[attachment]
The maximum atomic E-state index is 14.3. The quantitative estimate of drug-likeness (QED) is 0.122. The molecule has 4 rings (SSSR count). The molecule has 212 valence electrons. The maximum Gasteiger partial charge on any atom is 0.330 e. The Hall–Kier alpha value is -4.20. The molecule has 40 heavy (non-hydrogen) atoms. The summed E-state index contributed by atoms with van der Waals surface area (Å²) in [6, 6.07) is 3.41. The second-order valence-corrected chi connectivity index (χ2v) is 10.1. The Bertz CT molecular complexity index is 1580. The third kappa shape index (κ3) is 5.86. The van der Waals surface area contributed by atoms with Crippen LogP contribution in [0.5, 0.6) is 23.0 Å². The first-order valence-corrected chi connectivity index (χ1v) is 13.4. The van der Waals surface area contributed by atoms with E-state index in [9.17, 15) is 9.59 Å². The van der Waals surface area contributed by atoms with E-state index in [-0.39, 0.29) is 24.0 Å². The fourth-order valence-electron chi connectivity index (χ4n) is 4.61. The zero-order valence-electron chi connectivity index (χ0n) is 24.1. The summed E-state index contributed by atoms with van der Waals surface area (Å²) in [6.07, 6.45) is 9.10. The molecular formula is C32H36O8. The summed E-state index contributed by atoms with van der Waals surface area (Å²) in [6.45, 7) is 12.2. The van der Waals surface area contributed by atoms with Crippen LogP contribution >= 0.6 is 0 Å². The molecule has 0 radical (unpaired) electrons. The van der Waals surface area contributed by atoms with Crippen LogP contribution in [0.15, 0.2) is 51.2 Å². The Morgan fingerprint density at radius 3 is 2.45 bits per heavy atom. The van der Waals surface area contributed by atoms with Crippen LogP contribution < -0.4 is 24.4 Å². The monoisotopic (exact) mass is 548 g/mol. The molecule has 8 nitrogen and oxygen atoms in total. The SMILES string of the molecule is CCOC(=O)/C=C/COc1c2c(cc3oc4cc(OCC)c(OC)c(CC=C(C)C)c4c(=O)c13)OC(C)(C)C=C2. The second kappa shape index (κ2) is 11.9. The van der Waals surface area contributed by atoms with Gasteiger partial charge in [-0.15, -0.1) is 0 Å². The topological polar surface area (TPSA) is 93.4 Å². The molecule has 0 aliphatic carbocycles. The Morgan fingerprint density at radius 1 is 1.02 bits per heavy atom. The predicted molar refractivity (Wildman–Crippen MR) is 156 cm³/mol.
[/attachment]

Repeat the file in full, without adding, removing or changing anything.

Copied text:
The maximum atomic E-state index is 14.3. The quantitative estimate of drug-likeness (QED) is 0.122. The molecule has 4 rings (SSSR count). The molecule has 212 valence electrons. The maximum Gasteiger partial charge on any atom is 0.330 e. The Hall–Kier alpha value is -4.20. The molecule has 40 heavy (non-hydrogen) atoms. The summed E-state index contributed by atoms with van der Waals surface area (Å²) in [6, 6.07) is 3.41. The second-order valence-corrected chi connectivity index (χ2v) is 10.1. The Bertz CT molecular complexity index is 1580. The third kappa shape index (κ3) is 5.86. The van der Waals surface area contributed by atoms with Crippen LogP contribution in [0.5, 0.6) is 23.0 Å². The first-order valence-corrected chi connectivity index (χ1v) is 13.4. The van der Waals surface area contributed by atoms with E-state index in [9.17, 15) is 9.59 Å². The van der Waals surface area contributed by atoms with E-state index in [-0.39, 0.29) is 24.0 Å². The fourth-order valence-electron chi connectivity index (χ4n) is 4.61. The zero-order valence-electron chi connectivity index (χ0n) is 24.1. The summed E-state index contributed by atoms with van der Waals surface area (Å²) in [6.07, 6.45) is 9.10. The molecular formula is C32H36O8. The summed E-state index contributed by atoms with van der Waals surface area (Å²) in [6.45, 7) is 12.2. The van der Waals surface area contributed by atoms with Crippen LogP contribution >= 0.6 is 0 Å². The molecule has 0 radical (unpaired) electrons. The van der Waals surface area contributed by atoms with Crippen LogP contribution in [0.15, 0.2) is 51.2 Å². The Morgan fingerprint density at radius 3 is 2.45 bits per heavy atom. The van der Waals surface area contributed by atoms with Crippen LogP contribution < -0.4 is 24.4 Å². The monoisotopic (exact) mass is 548 g/mol. The molecule has 8 nitrogen and oxygen atoms in total. The SMILES string of the molecule is CCOC(=O)/C=C/COc1c2c(cc3oc4cc(OCC)c(OC)c(CC=C(C)C)c4c(=O)c13)OC(C)(C)C=C2. The second kappa shape index (κ2) is 11.9. The van der Waals surface area contributed by atoms with Gasteiger partial charge in [-0.15, -0.1) is 0 Å². The topological polar surface area (TPSA) is 93.4 Å². The molecule has 0 aliphatic carbocycles. The Morgan fingerprint density at radius 1 is 1.02 bits per heavy atom. The predicted molar refractivity (Wildman–Crippen MR) is 156 cm³/mol.